Like fixed or variable interest rates, business loan APRs can be fixed or variable. While a variable business loan APR could be lower than loans with a fixed rate APR, opting for a variable rate means that your APR is subject to change.

Lending to small businesses is risky for banks. Since lenders’ funds are less secure when they lend to small business owners, small business APRs tend to be somewhat higher than those for personal loans.

Many business loan lenders offer competitive APRs to attract new customers, so comparing rates is prudent. Here are the average business loan APRs of some popular lenders:

  • American Express: 6.98% to 19.97%
  • Wells Fargo: 7.00% to 22.99%
  • SBA Loans: Varies between Prime Rate + 2.25% and Prime Rate + 4.25% depending on term length and business revenue amount.

Approved APR Loan

How Do I Know If I Have “Good” APR For My Small Business Loan?

Your small business loan APR will be determined partially by your financial history, although your lender will ultimately determine how favorable your APR is. To determine if you’re getting the best APR for your business, consider the following:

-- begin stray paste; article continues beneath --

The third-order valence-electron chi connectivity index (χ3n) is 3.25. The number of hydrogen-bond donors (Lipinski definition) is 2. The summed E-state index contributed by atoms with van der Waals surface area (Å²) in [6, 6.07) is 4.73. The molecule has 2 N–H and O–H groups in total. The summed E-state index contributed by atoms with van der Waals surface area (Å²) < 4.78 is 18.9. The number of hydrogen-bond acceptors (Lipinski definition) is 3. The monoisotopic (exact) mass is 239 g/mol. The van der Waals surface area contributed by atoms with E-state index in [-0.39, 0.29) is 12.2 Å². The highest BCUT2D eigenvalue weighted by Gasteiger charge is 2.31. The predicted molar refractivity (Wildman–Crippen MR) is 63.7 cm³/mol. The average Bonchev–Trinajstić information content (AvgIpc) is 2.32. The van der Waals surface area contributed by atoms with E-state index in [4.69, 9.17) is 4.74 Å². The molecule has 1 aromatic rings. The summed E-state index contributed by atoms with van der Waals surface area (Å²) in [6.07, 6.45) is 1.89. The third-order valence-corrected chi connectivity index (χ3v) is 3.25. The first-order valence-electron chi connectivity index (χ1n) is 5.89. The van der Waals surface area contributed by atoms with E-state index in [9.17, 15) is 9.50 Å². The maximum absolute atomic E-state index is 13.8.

• Have you compared rates among all available lenders? Because you’ll be quoted a different rate depending on your business size and credit history, the only way to know if you’re getting a “good” APR is to compare quotes between lenders. Try getting information from a mix of traditional and online lenders so you have different rates to compare.
  • Have you considered monthly costs? Even though one lender might offer you a lower APR if the loan term is shorter and raises your monthly payments, that might not be a good option for your business. The best small business loan is one that you can afford. Make sure you’re adding monthly loan payments into your business budget to determine if it’s the right loan for you.



Frequently Asked Questions

What is a small business loan? 

The Small Business Administration (SBA), banks, credit unions, and alternative lenders provide loans to business owners.

Business loans come with set terms and can either be secured or unsecured. Unsecured loans are confirmed using a borrower’s credit report, while secured loans have some type of collateral to ensure repayment.

It’s usually challenging to secure a loan within the first year of being in business, as lenders typically require proof of revenue to guarantee loan repayment. Once your company has established credit and a considerable amount of money, you’ll have a better chance of securing a small business loan.

Before applying for any type of business financing, you’ll typically need to submit documents like business tax returns, bank account statements, and lease agreements.

How difficult is it to get business financing?